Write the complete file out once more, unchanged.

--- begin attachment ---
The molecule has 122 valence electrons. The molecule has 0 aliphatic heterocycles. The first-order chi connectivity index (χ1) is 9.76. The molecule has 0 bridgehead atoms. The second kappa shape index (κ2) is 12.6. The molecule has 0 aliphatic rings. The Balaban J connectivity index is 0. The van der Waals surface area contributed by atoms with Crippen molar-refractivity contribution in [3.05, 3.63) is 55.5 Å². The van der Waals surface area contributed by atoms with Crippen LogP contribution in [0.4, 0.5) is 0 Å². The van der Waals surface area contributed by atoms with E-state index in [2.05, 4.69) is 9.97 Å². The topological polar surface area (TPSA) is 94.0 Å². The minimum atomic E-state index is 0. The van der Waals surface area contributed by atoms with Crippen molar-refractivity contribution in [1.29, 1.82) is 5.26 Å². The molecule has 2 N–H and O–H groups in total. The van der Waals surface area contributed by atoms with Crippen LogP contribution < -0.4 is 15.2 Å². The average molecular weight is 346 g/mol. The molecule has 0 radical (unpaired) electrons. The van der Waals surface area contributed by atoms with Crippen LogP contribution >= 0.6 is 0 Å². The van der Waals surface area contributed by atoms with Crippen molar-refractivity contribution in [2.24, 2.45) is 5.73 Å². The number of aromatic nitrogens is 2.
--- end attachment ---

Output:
The molecule has 122 valence electrons. The molecule has 0 aliphatic heterocycles. The first-order chi connectivity index (χ1) is 9.76. The molecule has 0 bridgehead atoms. The second kappa shape index (κ2) is 12.6. The molecule has 0 aliphatic rings. The Balaban J connectivity index is 0. The van der Waals surface area contributed by atoms with Crippen molar-refractivity contribution in [3.05, 3.63) is 55.5 Å². The van der Waals surface area contributed by atoms with Crippen LogP contribution in [0.4, 0.5) is 0 Å². The van der Waals surface area contributed by atoms with E-state index in [2.05, 4.69) is 9.97 Å². The topological polar surface area (TPSA) is 94.0 Å². The minimum atomic E-state index is 0. The van der Waals surface area contributed by atoms with Crippen molar-refractivity contribution in [1.29, 1.82) is 5.26 Å². The molecule has 2 N–H and O–H groups in total. The van der Waals surface area contributed by atoms with Crippen LogP contribution < -0.4 is 15.2 Å². The average molecular weight is 346 g/mol. The molecule has 0 radical (unpaired) electrons. The van der Waals surface area contributed by atoms with Crippen LogP contribution >= 0.6 is 0 Å². The van der Waals surface area contributed by atoms with Crippen molar-refractivity contribution in [2.24, 2.45) is 5.73 Å². The number of aromatic nitrogens is 2.